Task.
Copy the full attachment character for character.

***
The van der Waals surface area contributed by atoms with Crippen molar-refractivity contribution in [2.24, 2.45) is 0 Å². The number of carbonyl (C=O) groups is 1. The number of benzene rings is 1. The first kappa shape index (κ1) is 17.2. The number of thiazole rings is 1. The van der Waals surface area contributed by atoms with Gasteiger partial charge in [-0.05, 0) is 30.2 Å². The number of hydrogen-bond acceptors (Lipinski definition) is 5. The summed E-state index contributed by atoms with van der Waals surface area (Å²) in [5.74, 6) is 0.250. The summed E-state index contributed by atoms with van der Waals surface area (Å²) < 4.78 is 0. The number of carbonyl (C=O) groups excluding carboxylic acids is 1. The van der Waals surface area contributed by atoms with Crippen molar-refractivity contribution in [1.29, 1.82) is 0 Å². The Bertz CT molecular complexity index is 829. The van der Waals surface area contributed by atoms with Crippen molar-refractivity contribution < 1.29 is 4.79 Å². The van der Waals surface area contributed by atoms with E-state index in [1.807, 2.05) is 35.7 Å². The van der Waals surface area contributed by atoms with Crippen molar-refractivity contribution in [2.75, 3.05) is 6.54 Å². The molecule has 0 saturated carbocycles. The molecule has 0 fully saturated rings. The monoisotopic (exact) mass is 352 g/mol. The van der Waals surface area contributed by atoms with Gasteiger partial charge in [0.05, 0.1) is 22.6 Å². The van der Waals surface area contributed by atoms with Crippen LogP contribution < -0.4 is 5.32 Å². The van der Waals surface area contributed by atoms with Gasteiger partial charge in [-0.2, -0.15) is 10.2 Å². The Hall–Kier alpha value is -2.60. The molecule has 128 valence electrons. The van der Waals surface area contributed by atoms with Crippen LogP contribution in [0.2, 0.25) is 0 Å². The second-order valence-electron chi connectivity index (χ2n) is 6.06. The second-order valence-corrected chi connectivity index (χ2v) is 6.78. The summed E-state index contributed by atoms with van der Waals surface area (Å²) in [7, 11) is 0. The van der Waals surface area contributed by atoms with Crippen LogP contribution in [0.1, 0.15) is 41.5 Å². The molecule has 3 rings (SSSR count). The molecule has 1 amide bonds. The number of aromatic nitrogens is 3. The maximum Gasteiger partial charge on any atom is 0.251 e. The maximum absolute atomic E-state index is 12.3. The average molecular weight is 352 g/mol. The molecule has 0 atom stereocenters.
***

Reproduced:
The van der Waals surface area contributed by atoms with Crippen molar-refractivity contribution in [2.24, 2.45) is 0 Å². The number of carbonyl (C=O) groups is 1. The number of benzene rings is 1. The first kappa shape index (κ1) is 17.2. The number of thiazole rings is 1. The van der Waals surface area contributed by atoms with Gasteiger partial charge in [-0.05, 0) is 30.2 Å². The number of hydrogen-bond acceptors (Lipinski definition) is 5. The summed E-state index contributed by atoms with van der Waals surface area (Å²) in [5.74, 6) is 0.250. The summed E-state index contributed by atoms with van der Waals surface area (Å²) < 4.78 is 0. The number of carbonyl (C=O) groups excluding carboxylic acids is 1. The van der Waals surface area contributed by atoms with Crippen molar-refractivity contribution in [1.29, 1.82) is 0 Å². The Bertz CT molecular complexity index is 829. The van der Waals surface area contributed by atoms with Crippen molar-refractivity contribution < 1.29 is 4.79 Å². The van der Waals surface area contributed by atoms with E-state index in [1.807, 2.05) is 35.7 Å². The van der Waals surface area contributed by atoms with Crippen molar-refractivity contribution in [2.75, 3.05) is 6.54 Å². The molecule has 0 saturated carbocycles. The molecule has 0 fully saturated rings. The monoisotopic (exact) mass is 352 g/mol. The van der Waals surface area contributed by atoms with Gasteiger partial charge in [0.05, 0.1) is 22.6 Å². The van der Waals surface area contributed by atoms with Crippen LogP contribution < -0.4 is 5.32 Å². The van der Waals surface area contributed by atoms with Gasteiger partial charge in [-0.2, -0.15) is 10.2 Å². The Hall–Kier alpha value is -2.60. The molecule has 128 valence electrons. The van der Waals surface area contributed by atoms with Crippen LogP contribution in [0.2, 0.25) is 0 Å². The second-order valence-electron chi connectivity index (χ2n) is 6.06. The second-order valence-corrected chi connectivity index (χ2v) is 6.78. The summed E-state index contributed by atoms with van der Waals surface area (Å²) in [7, 11) is 0. The van der Waals surface area contributed by atoms with Crippen LogP contribution in [0.1, 0.15) is 41.5 Å². The molecule has 3 rings (SSSR count). The molecule has 1 amide bonds. The number of aromatic nitrogens is 3. The maximum Gasteiger partial charge on any atom is 0.251 e. The maximum absolute atomic E-state index is 12.3. The average molecular weight is 352 g/mol. The molecule has 0 atom stereocenters.